My Convertible Life

Thursday, July 26, 2012

Wanted: An Impossibly Perfect Student Assignment Plan

What's even more elusive than the Holy Grail, Big Foot and my abdominal muscles that never quite recovered from two c-sections?

A student assignment plan for Wake County that will make everyone happy all of the time.

This is not news. For those of you who are regular readers -- or who get trapped into conversations with me around town -- you've heard me soapbox about this before.

The problem is that so many things sound like good ideas in theory -- attending a school close to your house, having guaranteed feeder patterns to keep kids together from elementary through high school, getting to rank school choices based on your own preference, opening new schools with volunteers instead of reassigning students -- but they don't always work so well in practice.

What if the school closest to your house is horribly overcrowded? What if the guaranteed feeder patterns tracks your child to a high school you don't like? What if you don't like any of the choices available to you? What if no one picks the new school and it goes unused?

And then the real kicker for members of the school board is that (again, in theory) they can't just think about what's best for one or two kids -- they have to make decisions based on what's best for all kids and for the county as a whole (assuming, of course, that they're concerned about such things, which they probably are).

Last month, at a meeting that lasted into the wee hours of the morning, the Wake County Board of Education once again attempted to change course for how the district assigns its 150,000 students to the 165 schools across the county. In a move that may or may not have seemed like a political ambush, depending on your stance, the board majority (who happen to be Democrats on the non-partisan board) voted -- over the strenuous objections of the (Republican) minority that had made its own hostile and aggressive moves a couple years earlier -- to direct school system staff to develop a new plan.

For those of you who've lost track, that would be a new plan for 2013-14 to replace the plan that was new for 2012-13.


It's possible that the "new new" plan might just be a blend of the "old" plan and the "old new" plan or maybe a tweak of the "old new" plan -- I want to believe they're just trying to correct some of the bigger challenges instead of throwing the latest baby out with the bath water.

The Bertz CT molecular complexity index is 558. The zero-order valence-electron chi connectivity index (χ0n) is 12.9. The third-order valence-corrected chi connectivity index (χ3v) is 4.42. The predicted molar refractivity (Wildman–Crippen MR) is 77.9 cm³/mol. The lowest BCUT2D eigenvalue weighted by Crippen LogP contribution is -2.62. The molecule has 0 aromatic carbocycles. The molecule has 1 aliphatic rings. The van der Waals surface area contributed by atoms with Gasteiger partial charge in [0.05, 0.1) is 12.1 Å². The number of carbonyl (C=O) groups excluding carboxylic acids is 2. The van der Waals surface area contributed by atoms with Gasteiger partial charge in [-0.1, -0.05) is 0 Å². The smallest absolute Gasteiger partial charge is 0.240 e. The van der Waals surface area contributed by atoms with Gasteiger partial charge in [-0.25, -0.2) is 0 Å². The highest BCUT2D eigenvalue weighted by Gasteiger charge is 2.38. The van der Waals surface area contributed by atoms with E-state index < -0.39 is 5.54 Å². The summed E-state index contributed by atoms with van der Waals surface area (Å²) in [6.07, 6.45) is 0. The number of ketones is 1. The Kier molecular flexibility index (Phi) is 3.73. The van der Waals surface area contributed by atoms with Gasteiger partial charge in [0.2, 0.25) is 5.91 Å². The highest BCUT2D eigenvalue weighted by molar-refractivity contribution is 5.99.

But even though I'm not a huge fan of the new plan -- a lack of base assignment tied to your address seems unsustainable and the lack of attention to diversity seems fiscally (if not socially) irresponsible -- I'm even less a fan of having a complete overhaul every two years following a school board election. And at the rate things are going, it's looking like we could be trapped in a two-year pendulum swing, with voters (and parents) continually frustrated on one end or the other.

I wish I had a solution -- or a magic wand -- but I don't. All I've got are some suggestions:
  1. To parents: Remember that the very element of the plan you love most might be the same piece that ruined another family's year. This stuff is complicated at best and impossible at worst, but no one on the school board or in central office is purposefully trying to mess with your family.
  2. To the district staff: If you're going to tie addresses to a base assignment, please do a thorough review of the existing node system first. When a one-block street with only 16 houses on it is split between two nodes with different school options, there's a problem.
  3. To the school board: Quit being Democrats and Republicans and start being representatives for public education that makes good sense. Be socially and fiscally responsible about implementing a plan that sets schools up for success and uses facilities wisely.
  4. To the students: Work hard and be nice to your teachers. While the school you attend can certainly make your life more (or less) challenging, it doesn't have to determine the results you get from your education.


  1. I've got to cook dinner, but I want to come back and read this more carefully.

    Thanks for commenting today. I

    1. Thanks, Leigh -- it's definitely a case of no-easy-answers.


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